Third year of dry, hot weather threatens trees and shrubs
What we need now, and I mean now, is for the skies to open up with the rain…a long, slow soaking rain.
Indianapolis has had only one-half inch of rain since early June. During that period, Indiana had lots of 90-degree days.
For most Hoosiers, this is year three of hot, dry conditions and more plants will reveal these stresses in their lives.
In a weakened condition, plants may be more susceptible to insect or disease. Peonies were hit hard with powdery mildew this spring and sawflies (sometimes called rose slugs) have been making holey messes of rose leaves.
Leaves on maples and other shade trees may be smaller this year and some ornamental trees, such as dogwoods, did not bloom, reflecting two years of lower than normal rainfall.
Gardeners need to focus more on larger, woody plants, such as trees and shrubs, which usually demand little attention. These plants are the most expensive to replace in the landscape, and they add value to real estate property. With what’s predicted to be the third year of little to no rain, they will need some TLC for their survival.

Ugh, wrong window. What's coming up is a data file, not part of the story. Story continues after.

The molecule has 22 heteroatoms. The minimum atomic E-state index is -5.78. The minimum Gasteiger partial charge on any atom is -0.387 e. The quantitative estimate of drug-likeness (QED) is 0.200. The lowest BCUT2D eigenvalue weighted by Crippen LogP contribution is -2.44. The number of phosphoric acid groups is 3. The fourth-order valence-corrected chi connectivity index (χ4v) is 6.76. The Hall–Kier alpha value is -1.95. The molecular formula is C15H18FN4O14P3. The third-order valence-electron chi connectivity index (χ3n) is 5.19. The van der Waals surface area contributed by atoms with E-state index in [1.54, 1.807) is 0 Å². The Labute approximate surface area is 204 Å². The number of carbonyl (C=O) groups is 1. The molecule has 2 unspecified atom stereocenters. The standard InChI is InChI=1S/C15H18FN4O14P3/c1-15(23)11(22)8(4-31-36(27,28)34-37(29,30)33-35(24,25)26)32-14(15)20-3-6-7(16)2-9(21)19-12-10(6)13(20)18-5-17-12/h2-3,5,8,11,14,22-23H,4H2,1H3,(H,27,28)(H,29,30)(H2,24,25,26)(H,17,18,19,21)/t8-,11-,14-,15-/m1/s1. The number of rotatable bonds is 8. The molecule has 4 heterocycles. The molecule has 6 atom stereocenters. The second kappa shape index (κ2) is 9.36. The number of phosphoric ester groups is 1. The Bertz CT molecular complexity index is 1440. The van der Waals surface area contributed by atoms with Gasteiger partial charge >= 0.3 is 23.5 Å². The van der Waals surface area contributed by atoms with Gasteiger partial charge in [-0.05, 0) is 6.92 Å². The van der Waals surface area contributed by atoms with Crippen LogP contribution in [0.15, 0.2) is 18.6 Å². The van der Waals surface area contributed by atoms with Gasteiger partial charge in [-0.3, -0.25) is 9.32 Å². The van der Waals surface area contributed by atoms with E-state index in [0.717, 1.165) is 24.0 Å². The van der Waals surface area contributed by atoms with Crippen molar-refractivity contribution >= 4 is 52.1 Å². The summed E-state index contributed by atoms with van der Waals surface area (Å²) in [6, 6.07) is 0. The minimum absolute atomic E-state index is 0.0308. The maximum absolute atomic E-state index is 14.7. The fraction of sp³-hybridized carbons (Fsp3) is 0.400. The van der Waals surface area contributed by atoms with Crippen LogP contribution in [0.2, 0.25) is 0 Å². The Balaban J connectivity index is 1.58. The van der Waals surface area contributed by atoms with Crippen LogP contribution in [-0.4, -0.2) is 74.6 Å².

We hear all the time to give plants an inch of water a week. How much is that? Keep Indianapolis Beautiful Inc., says three 5-gallon buckets of water dumped at the base of small trees and shrubs once a week equals about 1-inch of water. KIB Arborist Nate Faris suggests doubling that amount during hot, dry spells.
The 1-inch can be delivered all at once or in two applications in a seven-day period.
For mature trees, a sprinkler should deliver water under the canopy to 3 to 4 feet outside the drip line. Place several straight edge cans throughout the area to be watered and when there’s an inch (or half-inch) of water, you know how much has been applied.